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by Hans Jacob Moe
Published on November 7, 2016

The welfare state is strong in the Nordics, but is challenged by a demographic shift, new expectations and increasing healthcare costs. What can we learn from two Spanish hospitals that invested in technology and started to improve their clinical delivery to increase quality?

The Nordic countries provide health and care services of high quality to all citizens regardless of social and economic background. Life expectancy is higher than the OECD average, and international rankings on quality of life and welfare often place them at the top.

In the 1950’s Norway had seven workers for every pensioner. In 2050 one pensioner will be backed by at best two. The trend is not just a Nordic phenomenon and can be seen throughout Europe. In order to maintain health and care services at the level we have become accustomed to, a transformation is necessary.

A Spanish transformation

Spain has started the necessary transition to a sustainable healthcare and two examples show they are on the right track.

Marina Salud, a private health care provider, is responsible for citizens in the Marina Alta Health Department in the Valencia region.  With a per capita funding by the authorities they are providing value based and proactive approaches to engage citizens to help keep them healthy. One of the key enablers has been the investment in technology and Cerner Millennium. Millennium made it possible for the organisation to track their performance and care outcomes, in addition to monitor costs and resource allocation. Marina Salud, was the first and only non-US hospital to be awarded the HIMSS Davies Award in 2014 for their digital maturity, as a result of their investment in Millennium.

Marina Salud discharged about 11,500 patients in 2010 and 2011, with an adjusted average length of stay of 5.9 days and occupancy of 89 percent. This represents a one-day improvement in length of stay as compared to Marina Salud’s first months of operation (during which Cerner Millennium was used, but staff had not fully mastered the new processes), and a six percent improvement in occupancy.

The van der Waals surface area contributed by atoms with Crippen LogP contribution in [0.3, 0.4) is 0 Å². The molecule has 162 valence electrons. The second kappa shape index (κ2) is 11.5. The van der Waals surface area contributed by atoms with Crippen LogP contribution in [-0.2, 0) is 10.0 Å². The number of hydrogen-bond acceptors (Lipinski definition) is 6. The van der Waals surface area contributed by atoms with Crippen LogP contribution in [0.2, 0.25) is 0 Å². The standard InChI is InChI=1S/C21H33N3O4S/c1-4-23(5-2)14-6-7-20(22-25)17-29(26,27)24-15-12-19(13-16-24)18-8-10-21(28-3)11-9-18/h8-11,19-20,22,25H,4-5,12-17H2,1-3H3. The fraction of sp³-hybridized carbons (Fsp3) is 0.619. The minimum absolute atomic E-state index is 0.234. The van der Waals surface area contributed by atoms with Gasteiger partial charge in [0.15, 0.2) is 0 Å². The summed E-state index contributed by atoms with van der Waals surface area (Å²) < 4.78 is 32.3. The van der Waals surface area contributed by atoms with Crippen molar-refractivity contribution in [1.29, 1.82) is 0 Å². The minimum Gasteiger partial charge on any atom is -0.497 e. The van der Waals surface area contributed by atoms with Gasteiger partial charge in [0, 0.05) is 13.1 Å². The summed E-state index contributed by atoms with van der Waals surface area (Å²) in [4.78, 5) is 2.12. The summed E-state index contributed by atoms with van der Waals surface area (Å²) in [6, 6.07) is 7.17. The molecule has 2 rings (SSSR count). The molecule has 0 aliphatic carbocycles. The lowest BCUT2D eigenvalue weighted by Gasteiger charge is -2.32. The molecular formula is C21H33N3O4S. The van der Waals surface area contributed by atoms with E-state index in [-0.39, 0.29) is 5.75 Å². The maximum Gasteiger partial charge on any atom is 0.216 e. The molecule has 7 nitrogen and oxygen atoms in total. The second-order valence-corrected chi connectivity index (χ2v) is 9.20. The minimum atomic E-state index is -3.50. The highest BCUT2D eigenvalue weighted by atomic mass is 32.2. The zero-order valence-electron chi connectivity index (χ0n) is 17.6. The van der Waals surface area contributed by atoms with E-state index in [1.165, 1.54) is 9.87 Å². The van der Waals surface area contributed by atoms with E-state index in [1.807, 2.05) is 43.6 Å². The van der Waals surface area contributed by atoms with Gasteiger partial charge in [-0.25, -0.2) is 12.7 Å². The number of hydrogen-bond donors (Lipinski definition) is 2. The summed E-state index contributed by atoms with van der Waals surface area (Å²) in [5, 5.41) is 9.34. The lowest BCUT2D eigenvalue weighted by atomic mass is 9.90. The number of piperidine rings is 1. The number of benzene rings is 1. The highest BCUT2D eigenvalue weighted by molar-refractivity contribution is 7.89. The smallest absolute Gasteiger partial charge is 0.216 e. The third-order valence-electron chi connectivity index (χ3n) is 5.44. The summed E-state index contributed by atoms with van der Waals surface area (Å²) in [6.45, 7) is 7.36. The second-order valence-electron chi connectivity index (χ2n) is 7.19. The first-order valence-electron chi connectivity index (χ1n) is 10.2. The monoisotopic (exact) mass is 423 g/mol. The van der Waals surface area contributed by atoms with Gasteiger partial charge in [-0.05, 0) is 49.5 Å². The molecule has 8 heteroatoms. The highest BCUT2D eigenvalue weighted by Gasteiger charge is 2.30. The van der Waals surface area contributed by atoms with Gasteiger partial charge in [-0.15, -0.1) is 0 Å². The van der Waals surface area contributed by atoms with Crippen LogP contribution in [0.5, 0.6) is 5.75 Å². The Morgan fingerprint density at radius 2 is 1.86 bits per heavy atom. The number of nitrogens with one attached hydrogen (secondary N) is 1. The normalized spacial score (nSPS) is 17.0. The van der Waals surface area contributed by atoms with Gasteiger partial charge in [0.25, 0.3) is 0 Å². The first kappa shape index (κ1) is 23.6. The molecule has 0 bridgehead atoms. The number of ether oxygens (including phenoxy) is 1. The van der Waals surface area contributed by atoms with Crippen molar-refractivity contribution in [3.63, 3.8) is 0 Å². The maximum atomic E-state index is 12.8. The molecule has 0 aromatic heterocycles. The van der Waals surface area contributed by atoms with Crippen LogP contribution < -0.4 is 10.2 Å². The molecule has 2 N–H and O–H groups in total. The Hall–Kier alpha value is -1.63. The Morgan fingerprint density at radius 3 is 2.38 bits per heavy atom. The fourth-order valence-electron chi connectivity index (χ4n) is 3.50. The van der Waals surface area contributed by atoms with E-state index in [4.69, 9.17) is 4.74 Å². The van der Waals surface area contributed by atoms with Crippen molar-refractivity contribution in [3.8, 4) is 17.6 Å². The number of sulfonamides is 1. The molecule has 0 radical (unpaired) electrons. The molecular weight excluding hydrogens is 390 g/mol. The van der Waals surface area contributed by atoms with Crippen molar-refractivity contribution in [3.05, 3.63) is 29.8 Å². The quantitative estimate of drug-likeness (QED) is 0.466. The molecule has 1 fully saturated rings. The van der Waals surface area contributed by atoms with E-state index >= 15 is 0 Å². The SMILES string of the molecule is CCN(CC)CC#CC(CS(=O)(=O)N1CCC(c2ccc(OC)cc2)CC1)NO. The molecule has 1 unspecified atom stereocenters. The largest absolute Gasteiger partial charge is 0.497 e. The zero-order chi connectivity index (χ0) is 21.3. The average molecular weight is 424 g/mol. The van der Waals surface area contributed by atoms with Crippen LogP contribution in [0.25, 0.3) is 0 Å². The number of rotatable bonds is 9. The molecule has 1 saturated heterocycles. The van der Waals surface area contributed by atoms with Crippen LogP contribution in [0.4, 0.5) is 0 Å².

Standardized care resulted in several positive changes at Marina Salud. For example, hospitalization rates for patients with congestive heart failure dropped by one-third; decreased readmission rates by 35 percent. Additionally, hospitalization and readmission rates for patients with chronic obstructive pulmonary disease decreased by 21 percent and 15 percent respectively.  

Increased Screening

Marina Salud also made significant advancements in the detection, treatment and prevention of diseases. Digital workflows enabled clinicians to increase cervical cancer screenings by 84 percent and breast cancer screenings by 15 percent. The time from identification of cancer risk to initiation of treatment dropped by 42 percent.

Marina Salud had a sepsis mortality rate of 45 percent, but since implementing Cerner’s advanced sepsis algorithm, that number has fallen to 32 percent and continues to trend downward.

The leadership at Marina Salud is confident that extending clinical decision support across multiple conditions will empower clinicians to adhere to best practices and achieve similar outcomes in patient care.

In northern Spain, the implementation of Cerner Millennium paved the way for standardization and quality monitoring, helping Hospital Universitario Central Asturias (HUCA) achieve impressive results. HUCA has shown how modernization and strategic implementation of health care solutions can increase care quality and clinician work flows, whilst managing and reducing costs for the organisation. HUCA was the first European hospital to be awarded the prestigious HIMSS stage 6 certificate in only ten months.

The Spanish future-oriented strategy, entailing new models of care and investing in efficient health care technology, should be inspirational for the Nordics when planning future health care services. The benefits and outcomes, both for citizens, patients, health care professionals and organisations, speak for themselves.